Mercury rises in the desert as India, Pakistan face off in World Cup

  • India can place a marker as strong title contenders and reinforce their World Cup supremacy over Pakistan when the teams face-off in a desert shootout that will recall their clashes in the 1980s and 90s though with roles reversed.
It's the big day as India and Pakistan renew rivalry at the World Cup. (Getty Images)
It's the big day as India and Pakistan renew rivalry at the World Cup. (Getty Images)
Updated on Oct 24, 2021 09:56 AM IST
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ByRasesh Mandani

India can place a marker as strong title contenders and reinforce their World Cup supremacy over Pakistan when the teams face-off in a desert shootout that will recall their clashes in the 1980s and 90s though with roles reversed. 

Virat Kohli’s team that goes into the opening Group 2 game in Dubai on Sunday is considered far superior to their opponents with each player burnished by Indian Premier League campaigns in the UAE. Ideally, that should put them way ahead of the Babar Azam-led Pakistan.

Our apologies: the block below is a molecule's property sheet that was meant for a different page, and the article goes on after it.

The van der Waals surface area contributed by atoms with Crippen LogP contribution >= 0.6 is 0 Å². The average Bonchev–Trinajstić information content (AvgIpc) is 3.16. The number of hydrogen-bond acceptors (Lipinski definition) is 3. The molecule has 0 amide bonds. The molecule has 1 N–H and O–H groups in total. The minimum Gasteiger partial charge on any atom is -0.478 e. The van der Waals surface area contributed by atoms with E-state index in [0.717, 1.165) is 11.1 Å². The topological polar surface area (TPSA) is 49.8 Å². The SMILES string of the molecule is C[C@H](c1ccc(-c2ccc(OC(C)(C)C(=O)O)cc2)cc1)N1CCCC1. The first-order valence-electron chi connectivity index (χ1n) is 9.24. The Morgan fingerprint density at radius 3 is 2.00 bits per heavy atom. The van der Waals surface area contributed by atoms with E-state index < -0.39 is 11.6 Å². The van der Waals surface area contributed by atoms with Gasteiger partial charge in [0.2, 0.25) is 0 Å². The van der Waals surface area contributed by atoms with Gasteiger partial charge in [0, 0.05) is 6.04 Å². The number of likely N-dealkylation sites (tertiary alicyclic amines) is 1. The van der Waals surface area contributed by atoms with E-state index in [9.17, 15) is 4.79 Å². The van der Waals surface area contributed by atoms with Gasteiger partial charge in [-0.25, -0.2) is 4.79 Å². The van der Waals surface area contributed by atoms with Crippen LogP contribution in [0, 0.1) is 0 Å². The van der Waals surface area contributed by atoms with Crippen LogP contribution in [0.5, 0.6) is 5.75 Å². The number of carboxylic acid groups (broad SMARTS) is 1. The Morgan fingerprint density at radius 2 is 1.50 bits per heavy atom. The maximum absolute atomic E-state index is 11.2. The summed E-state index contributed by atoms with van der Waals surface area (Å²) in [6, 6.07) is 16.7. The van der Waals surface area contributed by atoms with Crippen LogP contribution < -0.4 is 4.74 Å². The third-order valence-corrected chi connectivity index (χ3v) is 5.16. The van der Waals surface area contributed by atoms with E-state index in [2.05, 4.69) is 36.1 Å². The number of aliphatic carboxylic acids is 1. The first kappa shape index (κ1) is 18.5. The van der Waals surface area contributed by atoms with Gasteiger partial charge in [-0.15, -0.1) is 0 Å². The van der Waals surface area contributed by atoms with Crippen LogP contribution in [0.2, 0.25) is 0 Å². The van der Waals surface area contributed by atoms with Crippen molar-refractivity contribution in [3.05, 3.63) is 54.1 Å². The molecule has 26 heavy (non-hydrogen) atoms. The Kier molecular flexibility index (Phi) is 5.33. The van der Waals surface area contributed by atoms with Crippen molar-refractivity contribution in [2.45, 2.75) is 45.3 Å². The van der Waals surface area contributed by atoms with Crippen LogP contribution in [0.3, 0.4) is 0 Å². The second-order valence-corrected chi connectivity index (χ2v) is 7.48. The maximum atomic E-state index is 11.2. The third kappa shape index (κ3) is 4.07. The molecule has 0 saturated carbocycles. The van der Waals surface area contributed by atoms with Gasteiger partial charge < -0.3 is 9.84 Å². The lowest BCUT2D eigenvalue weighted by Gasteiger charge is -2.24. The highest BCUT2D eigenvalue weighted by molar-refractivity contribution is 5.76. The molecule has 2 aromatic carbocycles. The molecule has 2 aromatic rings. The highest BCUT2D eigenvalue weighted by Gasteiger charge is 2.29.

Yet, the hype and unbearable tension generated every time the sub-continent rivals meet means influences other than the usual cricketing logic take over and bring the tag of favourites with a caveat. 

The match is being played in the shadow of heightened political tension between the neighbours, and this tie is being played amid terror attacks in Kashmir. Political leaders had demanded that India - BCCI took its event to the UAE because of the pandemic - should pull out off the tie. 

India also will look to overcome distractions within the camp. Kohli, looking to regain his best batting form, has announced his stepping down as India’s T20 skipper with the tournament. There are others, particularly all-rounder Hardik Pandya - his bowling fitness is still being assessed - who will start the campaign as a batter alone. 

All this means, Pakistan should have nothing to lose. But the pressure will be equally intense on Babar Azam, the team’s leading batsman whose stature will go up manifold if he can deliver victory. 

India will try to focus purely on the job at hand and build form for battles ahead.